An Historical Timeline for Indiana, 1614-1911

The following article is excerpted from Bill Dollarhide’s new book, Indiana Name Lists, Published and Online Censuses & Substitutes 1783-2007.


For genealogical research in Indiana, the following timeline of events should help any genealogist understand the area with an historical, jurisdictional, and genealogical point of view. Refer to the recent Illinois Timeline article for maps and illustrations that apply to Indiana and the old Northwest Territory.

1614. Samuel de Champlain, Governor of New France and the founder of Québec, was believed to be the first of the French explorers to visit the Miami du lac region between present Toledo, OH and Fort Wayne, IN. Later, the name Maumee was an anglicized spelling of the Ottawa name for the Miami Indians, and became the origin of the name for the present Maumee River, the main water access to Indiana via Lake Erie.

1679. French explorer René-Robert Cavelier (Sieur de LaSalle), began negotiations with the Miami Indians to secure an area near the confluence of the St. Marys and St. Josephs rivers forming the Maumee River at present Fort Wayne, IN.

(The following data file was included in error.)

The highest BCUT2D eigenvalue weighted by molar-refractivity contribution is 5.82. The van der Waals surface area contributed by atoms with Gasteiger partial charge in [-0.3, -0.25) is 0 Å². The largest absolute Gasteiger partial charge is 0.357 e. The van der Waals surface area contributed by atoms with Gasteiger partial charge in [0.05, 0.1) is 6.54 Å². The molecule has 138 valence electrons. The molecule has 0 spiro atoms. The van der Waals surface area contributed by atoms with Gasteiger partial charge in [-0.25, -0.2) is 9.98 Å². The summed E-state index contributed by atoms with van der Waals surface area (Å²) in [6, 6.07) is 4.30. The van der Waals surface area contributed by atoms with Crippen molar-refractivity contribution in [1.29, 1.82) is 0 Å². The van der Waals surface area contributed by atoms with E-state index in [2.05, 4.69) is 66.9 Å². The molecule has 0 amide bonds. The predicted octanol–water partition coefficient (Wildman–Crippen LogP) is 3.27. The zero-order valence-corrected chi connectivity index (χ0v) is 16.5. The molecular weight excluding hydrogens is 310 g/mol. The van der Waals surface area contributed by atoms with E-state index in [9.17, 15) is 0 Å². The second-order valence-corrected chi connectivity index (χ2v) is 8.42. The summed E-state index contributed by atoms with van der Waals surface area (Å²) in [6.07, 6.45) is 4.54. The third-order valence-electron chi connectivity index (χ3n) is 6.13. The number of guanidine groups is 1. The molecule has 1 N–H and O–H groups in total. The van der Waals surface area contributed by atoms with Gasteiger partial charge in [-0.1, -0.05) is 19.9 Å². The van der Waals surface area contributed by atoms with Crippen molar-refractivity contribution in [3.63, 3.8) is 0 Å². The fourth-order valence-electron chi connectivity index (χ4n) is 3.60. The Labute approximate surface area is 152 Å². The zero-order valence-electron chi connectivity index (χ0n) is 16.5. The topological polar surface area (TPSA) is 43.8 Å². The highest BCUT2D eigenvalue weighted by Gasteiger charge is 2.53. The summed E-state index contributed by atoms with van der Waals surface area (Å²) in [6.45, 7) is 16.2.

1702. The area of present Indiana was first inhabited by French fur trappers, from Lake Erie via the Maumee River to present Fort Wayne, and a short portage to a stream flowing into the Wabash River. A continuous canoe route now existed from Lake Erie, connecting with the Wabash, Ohio, and Mississippi rivers.

1717 French Louisiana. The French jurisdiction, la Louisiane Française, extended from the Highlands along the Wabash River, down the Ohio and Mississippi Rivers, to include New Orleans and several ports on the Gulf of Mexico. The Highlands, in French, Terra Haute, became the division line between the Québec and Louisiana jurisdictions.

1721. The French established Fort Philippe, later called Fort Miami, on the St. Marys River, where the St. Marys and St. Josephs rivers form the Maumee River. Fort Philippe/Fort Miami was administered as part of French Québec. The original site is encompassed by the modern city of Fort Wayne, IN.

1732. Vincennes was established on the Wabash River, becoming Indiana’s first permanent settlement.
It was named after Jean Baptiste Bissot (Sieur de Vincennes), the military commander of Quebec. The town of Vincennes became the largest French settlement in Upper Louisiana.